Neele-Vat Logistics buys Steder Group
Logistics service provider Neele-Vat Logistics has reached an agreement on the acquisition of the Steder Group. With this acquisition, Neele-Vat is strengthening its position as a sea freight forwarder in the port of Rotterdam. In addition, international offices will be added in Glasgow, Aberdeen, Houston and Dubai.
The merger of these two Rotterdam companies means further international growth for Neele-Vat. With the addition of 50 employees in Scotland, there are now more than 100 employees working in the UK. This strengthens the scale needed to remain competitive in the Europe of tomorrow.
Steder Group, with 100 employees, will continue to operate under its own name within the Neele-Vat group for the time being. Management will remain in place and the takeover will not affect employment.
Rinus Spijkers, CEO of Steder Group: “The acquisition by Neele Vat offers a nice continuation for customers and staff of the Steder Group. With the same customer-oriented, no-nonsense culture, and even more clout. I am very happy that I can offer my customers and colleagues such a bright future.”
Steder Agencies & Chartering will remain independent and will not be sold.
Rene Bongers, commercial director of Neele-Vat: “The activities of Neele-Vat and Steder Group complement each other well. We can offer our customers an even more extensive service. And with the new locations, we are in a good starting position to expand our services internationally. So that we can fulfill our ambitions to grow as a family business and remain competitive.”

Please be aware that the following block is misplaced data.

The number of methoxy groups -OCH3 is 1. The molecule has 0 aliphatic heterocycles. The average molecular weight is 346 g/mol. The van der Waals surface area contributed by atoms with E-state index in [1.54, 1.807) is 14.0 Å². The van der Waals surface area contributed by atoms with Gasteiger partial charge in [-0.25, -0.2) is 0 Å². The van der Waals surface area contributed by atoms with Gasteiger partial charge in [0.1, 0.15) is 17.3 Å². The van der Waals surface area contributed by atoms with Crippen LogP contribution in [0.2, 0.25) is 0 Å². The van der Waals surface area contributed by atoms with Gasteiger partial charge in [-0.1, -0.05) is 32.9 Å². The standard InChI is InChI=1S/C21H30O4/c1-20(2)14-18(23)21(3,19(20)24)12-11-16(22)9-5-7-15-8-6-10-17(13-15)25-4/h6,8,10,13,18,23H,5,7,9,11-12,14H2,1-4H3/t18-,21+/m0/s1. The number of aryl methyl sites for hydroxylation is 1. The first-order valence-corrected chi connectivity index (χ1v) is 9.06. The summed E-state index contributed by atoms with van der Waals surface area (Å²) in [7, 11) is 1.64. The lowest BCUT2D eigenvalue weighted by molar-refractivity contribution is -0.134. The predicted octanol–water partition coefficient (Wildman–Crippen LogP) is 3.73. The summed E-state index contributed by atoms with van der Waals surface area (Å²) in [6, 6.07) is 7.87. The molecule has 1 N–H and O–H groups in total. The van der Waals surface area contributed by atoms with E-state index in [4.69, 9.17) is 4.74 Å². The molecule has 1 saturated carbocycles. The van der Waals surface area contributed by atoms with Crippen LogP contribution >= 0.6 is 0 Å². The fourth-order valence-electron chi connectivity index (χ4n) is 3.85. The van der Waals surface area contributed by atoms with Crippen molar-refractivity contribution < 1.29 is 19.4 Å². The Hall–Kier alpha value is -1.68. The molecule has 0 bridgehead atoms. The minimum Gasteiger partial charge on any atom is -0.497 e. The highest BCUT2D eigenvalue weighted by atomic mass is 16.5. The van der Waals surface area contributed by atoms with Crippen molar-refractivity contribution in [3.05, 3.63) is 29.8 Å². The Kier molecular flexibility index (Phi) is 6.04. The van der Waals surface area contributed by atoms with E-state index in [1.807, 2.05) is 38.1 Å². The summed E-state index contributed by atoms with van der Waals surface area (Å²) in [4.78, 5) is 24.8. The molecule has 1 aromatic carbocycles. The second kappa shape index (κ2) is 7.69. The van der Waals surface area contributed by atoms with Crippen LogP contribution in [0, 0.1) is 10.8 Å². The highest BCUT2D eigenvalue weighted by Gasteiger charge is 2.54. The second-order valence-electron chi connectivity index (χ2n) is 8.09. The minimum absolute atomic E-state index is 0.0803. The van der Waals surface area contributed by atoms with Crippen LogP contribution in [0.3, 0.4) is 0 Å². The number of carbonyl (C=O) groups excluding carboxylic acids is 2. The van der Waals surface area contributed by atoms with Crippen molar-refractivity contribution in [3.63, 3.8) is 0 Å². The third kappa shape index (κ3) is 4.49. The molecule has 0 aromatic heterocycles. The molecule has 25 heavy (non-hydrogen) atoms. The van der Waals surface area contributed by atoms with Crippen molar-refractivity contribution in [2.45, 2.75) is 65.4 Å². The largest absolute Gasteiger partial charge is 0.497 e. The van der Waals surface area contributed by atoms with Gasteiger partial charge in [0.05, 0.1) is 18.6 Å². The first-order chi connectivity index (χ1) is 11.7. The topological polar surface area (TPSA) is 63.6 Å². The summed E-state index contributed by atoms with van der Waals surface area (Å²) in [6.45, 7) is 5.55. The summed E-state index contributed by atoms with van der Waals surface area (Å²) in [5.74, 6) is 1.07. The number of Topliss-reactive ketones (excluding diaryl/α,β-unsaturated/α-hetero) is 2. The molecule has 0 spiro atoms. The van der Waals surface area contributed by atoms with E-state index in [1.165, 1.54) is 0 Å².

After the takeover, Neele-Vat Logistics will remain a true Rotterdam family business with 1,000 employees, 27 branches in 10 countries, 255,000 m² warehouse and a turnover of 395 million euros.
Congestion US Ports
As we all know, Covid has an increasing influence on shipping. There is more and more chaos in equipment availability, space availability and reliability of schedules are not what they used to be. Looking at the US market of logistics we see that the cargo flow is not what it was, caused by a high demand for truckers, warehouse workers, longshoremen. For example, California has between 30,000 and 60,000 daily new Covid cases (early January). The majority of people working for shipping lines and freight forwarders work at home. They don’t have the right tools they need to perform at the service level we were used to.
We see that US ports are running at a capacity of 90% or even more. The ports but also the rail depots are overwhelmed with containers and almost no space is left. This means that it is hard to store containers for export and import containers that need to discharge. This mass congestion results in longer processing times, especially for the drivers. We already noticed that truckers are starting to charge extra because of this extra waiting time at the ports & railyards. Extreme situations are also there, some truckers are not accepting containers anymore for the worst area’s (NY & LA are the worst). Which brings capacity even more down.